“From the restaurant point of view, we understood that certain items were just not good for delivery—they didn’t travel well,” explains Nguyen. “So, Ryan specifically picked out certain vegetables that would hold temperature well; he picked out certain proteins that would maintain its integrity over 30-40 minutes until you deliver it.”
Nguyen and Stewart also did taste tests where they would take their menu items home and put it in the fridge to eat later. “We tested each and every item,” Nguyen says. “You know, some of the items were good, but we noticed that the integrity was lost after the fourth or fifth day, or maybe it looked great but it didn't taste the same.”
Similarly, Nguyen and Stewart personally tested routes when they were establishing their own delivery system, which they viewed as crucial to Peli Peli’s survival. Although COVID-19 may not last forever, consumers’ delivery habits will likely to continue into the future—which means that third-party delivery services like Postmates and Grubhub that take a significant cut of each sale, aren’t sustainable.
“One of the things that people don’t talk about enough is that third-party delivery is a killer for our business,” says Nguyen. “It’s been sold as an added benefit, but really, especially during a pandemic if you relied on third-party delivery, you’re literally giving money away.”
First, they needed to install a platform for online orders. Peli Peli was already using a point-of-sale system called Toast that luckily also offered a good takeout and delivery platform. Next was figuring out the actual delivery system.
They had to retrain some of their wait staff to become delivery personnel and initially tested out their system within a manageable three-mile radius. “We had to learn how to execute delivery, and we went through some growing pains,” admits Nguyen. “I mean, Ryan and I handled a lot of these deliveries the first two or three weeks, and it was chaos. We were running around like chickens with the heads cut off. It wasn’t very efficient.” However, the experience allowed Nguyen and Stewart to understand the problems that could arise and helped them optimize their delivery service.
Even with Texas allowing restaurants to offer dine-in service at limited capacity, Nguyen believes that the market for finer dining will be tough in the wake of the coronavirus.
“We’re not very excited about the future of fine dining, at least from a price point standpoint,” says Nguyen. “We’re going to feel the economic impact of this for many years to come—I don’t think it’s going to be a quick recovery.”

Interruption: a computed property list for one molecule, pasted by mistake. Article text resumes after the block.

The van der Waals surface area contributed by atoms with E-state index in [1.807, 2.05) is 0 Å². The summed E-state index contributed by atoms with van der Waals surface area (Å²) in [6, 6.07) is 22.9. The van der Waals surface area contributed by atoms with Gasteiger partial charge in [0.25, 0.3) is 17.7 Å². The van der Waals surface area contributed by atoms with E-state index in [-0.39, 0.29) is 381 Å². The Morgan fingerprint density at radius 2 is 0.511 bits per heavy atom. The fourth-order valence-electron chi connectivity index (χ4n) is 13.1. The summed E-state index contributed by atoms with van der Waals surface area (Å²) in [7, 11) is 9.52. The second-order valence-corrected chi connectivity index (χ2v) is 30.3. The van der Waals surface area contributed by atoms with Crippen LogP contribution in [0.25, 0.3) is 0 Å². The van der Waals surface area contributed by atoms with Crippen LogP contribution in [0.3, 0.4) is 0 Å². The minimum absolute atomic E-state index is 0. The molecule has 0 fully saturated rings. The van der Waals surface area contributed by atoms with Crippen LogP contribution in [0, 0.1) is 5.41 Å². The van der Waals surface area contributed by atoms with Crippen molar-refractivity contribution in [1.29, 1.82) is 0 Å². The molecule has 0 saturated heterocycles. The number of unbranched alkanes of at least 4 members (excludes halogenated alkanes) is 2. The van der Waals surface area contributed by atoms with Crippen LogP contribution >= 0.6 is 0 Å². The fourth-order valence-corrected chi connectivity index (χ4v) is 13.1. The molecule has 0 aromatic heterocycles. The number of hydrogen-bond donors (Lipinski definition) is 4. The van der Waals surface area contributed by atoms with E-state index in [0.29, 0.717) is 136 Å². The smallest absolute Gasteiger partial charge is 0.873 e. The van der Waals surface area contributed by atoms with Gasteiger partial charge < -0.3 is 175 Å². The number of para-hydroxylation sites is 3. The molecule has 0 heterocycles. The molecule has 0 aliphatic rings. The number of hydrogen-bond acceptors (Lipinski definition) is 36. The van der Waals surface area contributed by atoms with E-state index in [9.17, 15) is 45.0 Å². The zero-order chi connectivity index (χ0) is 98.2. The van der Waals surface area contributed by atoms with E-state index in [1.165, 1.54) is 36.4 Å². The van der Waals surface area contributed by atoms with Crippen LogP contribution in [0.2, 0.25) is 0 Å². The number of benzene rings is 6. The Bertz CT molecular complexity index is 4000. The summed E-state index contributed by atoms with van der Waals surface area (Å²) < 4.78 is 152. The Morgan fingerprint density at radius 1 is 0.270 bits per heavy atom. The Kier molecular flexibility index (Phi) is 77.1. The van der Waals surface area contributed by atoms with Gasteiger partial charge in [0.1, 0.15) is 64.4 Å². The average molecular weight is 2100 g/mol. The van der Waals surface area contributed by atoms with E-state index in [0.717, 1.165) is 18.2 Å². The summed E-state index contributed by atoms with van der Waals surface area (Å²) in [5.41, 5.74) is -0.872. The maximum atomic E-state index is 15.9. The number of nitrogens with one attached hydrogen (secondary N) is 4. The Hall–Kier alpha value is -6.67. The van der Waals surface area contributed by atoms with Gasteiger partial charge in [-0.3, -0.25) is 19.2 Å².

To combat that, Nguyen and Stewart are rebranding to a more casual and affordable restaurant concept called Peli Peli South African Kitchen that will hopefully appeal to a much wider range of diners. From lower price points, to less formal and more inviting restaurant interiors, Peli Peli is gearing up for the next 10 years, without sacrificing the colorful South African splashes that made it so popular in the first place.
“What we’re trying to do is provide a meal, a place, where you can come and not be in your pockets, and feel like you’re actually away, you’re not in the same place—you’re at a destination,” says Stewart.
To do that, Stewart revamped the menu to allow for lower price points, without sacrificing the quality of the food. He added a lot of curry dishes to the menu, as well as put his own South African spin on comfort food items like burgers and fried chicken sandwiches. Stewart’s efforts have resulted in a 40 percent price decrease, which Nguyen hopes will make Peli Peli much more accessible to customers.
Currently, one of Nguyen’s favorite dishes is the Cape Malay Crab Curry, which boasts one pound of crab in a South African curry over a steaming bed of rice pilaf.
“You got to wear a bib to eat it—it gets really messy,” Nguyen warns. “But every bite is worth it.”
Naturally, Stewart had a hard time picking—he says “all of them” are his favorite—but mentioned that a few of the most popular dishes include the Seared Scallops Trinchado and the Ribeye Marina, which is topped with shrimp and calamari and sautéed in a white wine reduction sauce.